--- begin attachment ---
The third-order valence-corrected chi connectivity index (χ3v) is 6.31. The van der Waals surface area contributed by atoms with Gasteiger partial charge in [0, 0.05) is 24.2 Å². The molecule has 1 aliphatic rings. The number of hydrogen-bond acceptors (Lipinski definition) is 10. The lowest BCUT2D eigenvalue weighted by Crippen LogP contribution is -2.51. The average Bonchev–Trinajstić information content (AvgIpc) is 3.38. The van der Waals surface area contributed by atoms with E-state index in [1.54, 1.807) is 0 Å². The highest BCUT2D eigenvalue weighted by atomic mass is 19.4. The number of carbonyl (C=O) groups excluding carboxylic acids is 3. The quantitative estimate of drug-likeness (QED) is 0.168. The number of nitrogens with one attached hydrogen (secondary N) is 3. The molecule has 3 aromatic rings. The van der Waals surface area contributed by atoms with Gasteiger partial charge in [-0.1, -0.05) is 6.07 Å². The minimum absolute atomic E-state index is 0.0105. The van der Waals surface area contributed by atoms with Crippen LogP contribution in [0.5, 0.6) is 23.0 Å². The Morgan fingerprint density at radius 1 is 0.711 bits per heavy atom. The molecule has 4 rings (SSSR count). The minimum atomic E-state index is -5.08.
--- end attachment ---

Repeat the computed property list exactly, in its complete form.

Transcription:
The third-order valence-corrected chi connectivity index (χ3v) is 6.31. The van der Waals surface area contributed by atoms with Gasteiger partial charge in [0, 0.05) is 24.2 Å². The molecule has 1 aliphatic rings. The number of hydrogen-bond acceptors (Lipinski definition) is 10. The lowest BCUT2D eigenvalue weighted by Crippen LogP contribution is -2.51. The average Bonchev–Trinajstić information content (AvgIpc) is 3.38. The van der Waals surface area contributed by atoms with E-state index in [1.54, 1.807) is 0 Å². The highest BCUT2D eigenvalue weighted by atomic mass is 19.4. The number of carbonyl (C=O) groups excluding carboxylic acids is 3. The quantitative estimate of drug-likeness (QED) is 0.168. The number of nitrogens with one attached hydrogen (secondary N) is 3. The molecule has 3 aromatic rings. The van der Waals surface area contributed by atoms with Gasteiger partial charge in [-0.1, -0.05) is 6.07 Å². The minimum absolute atomic E-state index is 0.0105. The van der Waals surface area contributed by atoms with Crippen LogP contribution in [0.5, 0.6) is 23.0 Å². The Morgan fingerprint density at radius 1 is 0.711 bits per heavy atom. The molecule has 4 rings (SSSR count). The minimum atomic E-state index is -5.08.